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H.Doc.107-65 REVIEW OF DEFERRALS ...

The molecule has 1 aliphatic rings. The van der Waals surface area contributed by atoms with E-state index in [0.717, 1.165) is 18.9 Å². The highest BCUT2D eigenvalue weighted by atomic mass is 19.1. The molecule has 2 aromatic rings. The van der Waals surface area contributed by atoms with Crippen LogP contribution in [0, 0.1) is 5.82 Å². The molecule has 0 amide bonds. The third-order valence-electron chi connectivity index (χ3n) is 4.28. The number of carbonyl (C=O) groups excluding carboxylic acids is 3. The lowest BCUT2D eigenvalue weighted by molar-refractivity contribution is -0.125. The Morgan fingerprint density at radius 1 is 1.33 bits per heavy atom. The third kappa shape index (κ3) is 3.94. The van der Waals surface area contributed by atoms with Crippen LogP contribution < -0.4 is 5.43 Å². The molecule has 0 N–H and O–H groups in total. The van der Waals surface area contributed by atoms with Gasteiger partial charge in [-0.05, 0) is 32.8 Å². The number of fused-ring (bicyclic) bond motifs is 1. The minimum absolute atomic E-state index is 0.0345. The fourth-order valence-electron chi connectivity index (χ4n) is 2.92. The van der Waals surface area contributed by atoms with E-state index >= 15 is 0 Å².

107th Congress, 1st Session - - - - - - - - - - - - - House Document 107-64 NATIONAL EMERGENCY WITH RESPECT TO SUDAN __________ MESSAGE from THE PRESIDENT OF THE UNITED STATES transmitting A 6-MONTH PERIODIC REPORT ON THE NATIONAL EMERGENCY WITH RESPECT TO SUDAN THAT WAS DECLARED IN EXECUTIVE ORDER 13067 OF NOVEMBER 3, 1997, PURSUANT TO 50 U.S.C. 1641(c) <GRAPHIC(S) NOT AVAILABLE IN TIFF FORMAT> May 3, 2001.--Message and accompanying papers referred to the Committee on International Relations and ordered to be printed To the Congress of the United States: As required by section 401(c) of the National Emergencies Act, 50 U.S.C. 1641(c), and section 204(c) of the International Emergency Economic Powers Act (IEEPA), 50 U.S.C. 1703(c), I transmit herewith a 6-month periodic report on the national emergency with respect to Sudan that was declared in Executive Order 13067 of November 3, 1997. George W. Bush. The White House, May 2, 2001. President's Periodic Report on the National Emergency With Respect to Sudan I hereby report to the Congress on developments over the course of the past six months concerning the national emergency with respect to Sudan that was declared in Executive Order 13067 of November 3, 1997. This report is submitted pursuant to section 204(c) of the International Emergency Economic Powers Act, 50 U.S.C. 1703(c) (``IEEPA''), and section 401(c) of the National Emergencies Act, 50 U.S.C. 1641(c). This report discusses only matters concerning the national emergency with respect to Sudan that was declared in Executive Order 13067. 1. There have been no amendments to the Sudanese Sanctions Regulations, 31 CFR Part 538, since the last report. 2. Since the issuance of Executive Order 13067, the Department of the Treasury's Office of Foreign Assets Control (``OFAC'') has made numerous decisions with respect to applications for authorizations to engage in transactions under the Sudanese sanctions. As of March 12, 2001, OFAC, during the course of this program, has issued a total of 506 licenses as well as 132 authorizations to nongovernmental organizations engaged in the delivery of humanitarian aid. Sixty-four licenses were issued during the current reporting period. The majority of these licenses permitted the unblocking of financial transactions for individual remitters who inadvertently routed their funds through blocked Sudanese banks. Twenty-two licenses were issued authorizing commercial sales and exportation to Sudan of bulk agricultural commodities, food and agricultural products, medicine and medical equipment. Several requests to authorize commercial exports to Sudan--particularly of machinery and equipment for various industries--and the importation of Sudanese-origin goods were denied. 3. Since the inception of the program, 126 entities have been designated by OFAC as being owned or controlled by the Government of Sudan, including 12 financial institutions. As of March 12, 2001, 85 transactions totaling more than $917,000 had been blocked during this reporting period. Under the Regulations, transactions in violation of these sanctions where there is no blockable interest of the Government of Sudan must be returned to remitters (``rejected''). During the reporting period, 476 transactions were rejected by U.S. banks causing a disruption of more than $36 million in business for Sudan. 4. Since the last report, OFAC has collected twelve civil monetary penalties totaling nearly $63,000 for violations of IEEPA and the Regulations from five U.S. financial institutions, three carriers, and two companies. An additional 40 cases are undergoing penalty action for violation of the Regulations and IEEPA. OFAC, in cooperation with the U.S. Customs Service, is closely monitoring potential violations of the prohibitions of the Regulations by businesses and individuals. Various reports of violations are being aggressively pursued. 5. The expenses incurred by the Federal Government in the six-month period from November 3, 2000 through May 2, 2001, that are directly attributable to the exercise of powers and authorities conferred by the declaration of a national emergency with respect to Sudan are reported to be approximately $170,000, most of which represent wage and salary costs for Federal personnel. Personnel costs were largely centered in the Department of the Treasury (particularly in the Office of Foreign Assets Control, the U.S. Customs Service, the Office of the Under Secretary for Enforcement, and the Office of the General Counsel), the Department of State (particularly the Bureaus of Economic and Business Affairs, African Affairs, Near Eastern Affairs, Consular Affairs, and the Office of the Legal Adviser), and the Department of Commerce (the Bureau of Export Administration and the General Counsel's Office). 6. The situation in Sudan continues to present an extraordinary and unusual threat to the national security and foreign policy of the United States. The declaration of the national emergency with respect to Sudan contained in Executive Order 13067 underscores the United States Government's opposition to the actions and policies of the Government of Sudan, particularly its support of international terrorism and its failures to respect basic human rights, including restrictions on religious freedom. The prohibitions contained in Executive Order 13067 advance important objectives in promoting the anti-terrorism and human rights policies of the United States. I shall exercise the powers at my disposal to deal with these problems and will continue to report periodically to the Congress on significant developments. <greek-d>
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